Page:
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EFA: Conference Report & Trends

May 1, 2019 Article Conference

It was a bright, sunny day in April when I arrived in Salt Lake City. I was in awe of the city surrounded by mountains—a true contrast to the landscape of Philadelphia. Wide-eyed, I strolled up to the Salt Palace (Convention Center) ready for an all-day seminar with CPI: Dementia Care Specialists. Alongside about 50 architects, designers and administrators I was ready to dive deep into Designing Dementia Capable Environments.

The first half of the day focused on understanding Alzheimer’s Disease and Related Dementias (ADRD.) Sharon Host of CPI presented the Allen Cognitive Levels and stages of Dementia to the group. Through-out the presentation there was a lively discussion and debate among the group on how to design the built environment to enable residents so they can live to their fullest potential using their best abilities. As designers, we can make simple to complex changes on the interior elements to help residents navigate their environment. A small way we can improve the resident experience is by selecting finishes with high color contrast between flooring, walls and furniture. Zero thresholds at doors and transitions while avoiding flooring patterns or shiny floor finishes can also help these residents. Noise can be troublesome as residents with ADRD aren’t able to easily filter out stimulation. We can improve their daily experience by designing smaller spaces and using sound dampening technology and materials. Residents with ADRD can struggle when spaces are programmed as multipurpose rooms because with more than one program, the resident can become confused when the space is turned over from one program to another. Having separate spaces for dining, activity, etc. can help residents flow more easily through daily activities. These are just a few examples of how the built environment can be designed for residents with ADRD to thrive.

For the second half of the day the attendees broke up into groups for a design session and charette using what we learned on the stages of Dementia. Each team was given a profile of a resident with ADRD and asked to design a designated space for the resident. My team was comprised of architects, designers and administrators from all over the country. Our resident was Level 1/End Stage and we were asked to design a Bedroom. Once our group dove into the design we felt a bedroom couldn’t be designed without consideration for the bedroom’s connection to the bathroom. At this stage the resident would spend a majority of their time in this space. A few design features of our bedroom included, a lift from the bed to bathroom, large scale sliding doors with views to nature and the ability for the bed to be moved outside on the balcony, and a comfortable space for family to visit with the resident. With teammates from multiple disciplines, it brought different perspectives and allowed for great discussions and collaboration when designing a bedroom for a Level 1 resident.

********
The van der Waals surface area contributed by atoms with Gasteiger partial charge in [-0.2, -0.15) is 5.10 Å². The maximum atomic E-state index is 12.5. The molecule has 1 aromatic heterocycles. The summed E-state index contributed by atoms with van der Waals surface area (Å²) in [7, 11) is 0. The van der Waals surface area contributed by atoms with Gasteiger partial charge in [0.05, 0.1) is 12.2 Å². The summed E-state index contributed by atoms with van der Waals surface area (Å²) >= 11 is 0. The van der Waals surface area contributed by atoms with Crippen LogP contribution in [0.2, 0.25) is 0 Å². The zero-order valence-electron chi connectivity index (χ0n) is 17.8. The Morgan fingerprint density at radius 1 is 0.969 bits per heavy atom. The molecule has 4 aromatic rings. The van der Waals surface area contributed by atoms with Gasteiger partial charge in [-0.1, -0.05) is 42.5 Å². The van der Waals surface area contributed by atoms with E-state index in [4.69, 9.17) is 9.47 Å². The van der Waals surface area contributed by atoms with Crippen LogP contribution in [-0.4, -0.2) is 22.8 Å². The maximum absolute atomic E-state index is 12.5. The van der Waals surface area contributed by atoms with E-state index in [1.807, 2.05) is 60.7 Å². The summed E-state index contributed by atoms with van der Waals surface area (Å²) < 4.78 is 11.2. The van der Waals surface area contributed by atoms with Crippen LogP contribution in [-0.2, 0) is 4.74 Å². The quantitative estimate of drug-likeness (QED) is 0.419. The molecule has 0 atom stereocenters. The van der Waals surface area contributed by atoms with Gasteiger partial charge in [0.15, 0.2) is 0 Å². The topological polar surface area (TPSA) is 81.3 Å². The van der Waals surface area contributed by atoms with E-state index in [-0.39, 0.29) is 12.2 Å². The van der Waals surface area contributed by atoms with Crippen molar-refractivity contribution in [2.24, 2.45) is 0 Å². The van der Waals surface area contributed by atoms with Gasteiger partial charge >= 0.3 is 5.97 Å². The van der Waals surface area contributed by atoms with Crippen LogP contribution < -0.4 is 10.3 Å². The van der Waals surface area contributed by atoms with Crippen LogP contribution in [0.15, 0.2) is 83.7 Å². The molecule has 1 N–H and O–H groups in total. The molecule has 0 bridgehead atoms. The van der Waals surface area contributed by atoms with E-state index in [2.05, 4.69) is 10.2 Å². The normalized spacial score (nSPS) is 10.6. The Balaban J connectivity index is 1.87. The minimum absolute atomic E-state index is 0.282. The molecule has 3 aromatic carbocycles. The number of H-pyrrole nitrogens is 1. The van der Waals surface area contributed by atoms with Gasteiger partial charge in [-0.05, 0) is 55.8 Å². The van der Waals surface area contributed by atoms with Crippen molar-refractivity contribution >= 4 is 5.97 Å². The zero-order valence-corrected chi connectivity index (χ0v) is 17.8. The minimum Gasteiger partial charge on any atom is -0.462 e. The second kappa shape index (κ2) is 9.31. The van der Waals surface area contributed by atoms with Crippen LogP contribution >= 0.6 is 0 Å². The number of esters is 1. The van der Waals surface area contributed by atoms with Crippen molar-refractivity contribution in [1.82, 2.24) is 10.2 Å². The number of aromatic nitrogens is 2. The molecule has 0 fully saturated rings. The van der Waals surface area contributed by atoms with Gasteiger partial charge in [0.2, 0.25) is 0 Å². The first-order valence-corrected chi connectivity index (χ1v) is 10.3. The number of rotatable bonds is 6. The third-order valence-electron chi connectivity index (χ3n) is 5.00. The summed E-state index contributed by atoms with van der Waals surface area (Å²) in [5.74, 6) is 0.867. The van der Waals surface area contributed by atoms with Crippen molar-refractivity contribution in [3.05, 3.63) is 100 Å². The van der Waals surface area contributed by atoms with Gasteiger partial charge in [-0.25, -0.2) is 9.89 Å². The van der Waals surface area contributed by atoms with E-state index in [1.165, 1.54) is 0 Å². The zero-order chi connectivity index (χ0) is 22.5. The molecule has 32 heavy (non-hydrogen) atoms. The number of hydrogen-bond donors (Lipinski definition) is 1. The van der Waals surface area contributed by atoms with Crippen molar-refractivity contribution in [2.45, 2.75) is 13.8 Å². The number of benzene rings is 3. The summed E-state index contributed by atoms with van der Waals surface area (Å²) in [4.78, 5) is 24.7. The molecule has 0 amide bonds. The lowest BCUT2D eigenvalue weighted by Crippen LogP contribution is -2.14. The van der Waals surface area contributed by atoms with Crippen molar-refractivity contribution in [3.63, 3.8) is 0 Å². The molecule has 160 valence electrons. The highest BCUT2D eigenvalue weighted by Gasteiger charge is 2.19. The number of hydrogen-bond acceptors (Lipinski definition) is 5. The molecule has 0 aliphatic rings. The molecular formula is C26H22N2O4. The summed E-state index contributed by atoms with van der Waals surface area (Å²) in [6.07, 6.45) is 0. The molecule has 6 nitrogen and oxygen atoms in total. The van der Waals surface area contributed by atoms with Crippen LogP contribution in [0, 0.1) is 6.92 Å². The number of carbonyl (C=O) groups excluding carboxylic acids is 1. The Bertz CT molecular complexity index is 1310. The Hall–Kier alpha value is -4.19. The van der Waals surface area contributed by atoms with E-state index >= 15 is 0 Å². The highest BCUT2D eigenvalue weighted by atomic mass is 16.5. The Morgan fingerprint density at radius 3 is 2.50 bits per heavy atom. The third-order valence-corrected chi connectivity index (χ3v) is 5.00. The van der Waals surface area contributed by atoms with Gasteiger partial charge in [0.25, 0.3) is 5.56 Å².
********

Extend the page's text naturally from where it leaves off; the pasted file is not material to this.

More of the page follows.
After attending this seminar, I have a better understanding of how as designers and architects, we can work with our clients and design the built environment to enable residents with ADRD to live to their functional and emotional potential. While my visit to Salt Lake City was only a few days long, I left full of energy and inspired to design the best environments for all residents, especially those living with ADRD.

 

Article written by Senior Designer Jenny Bauder.

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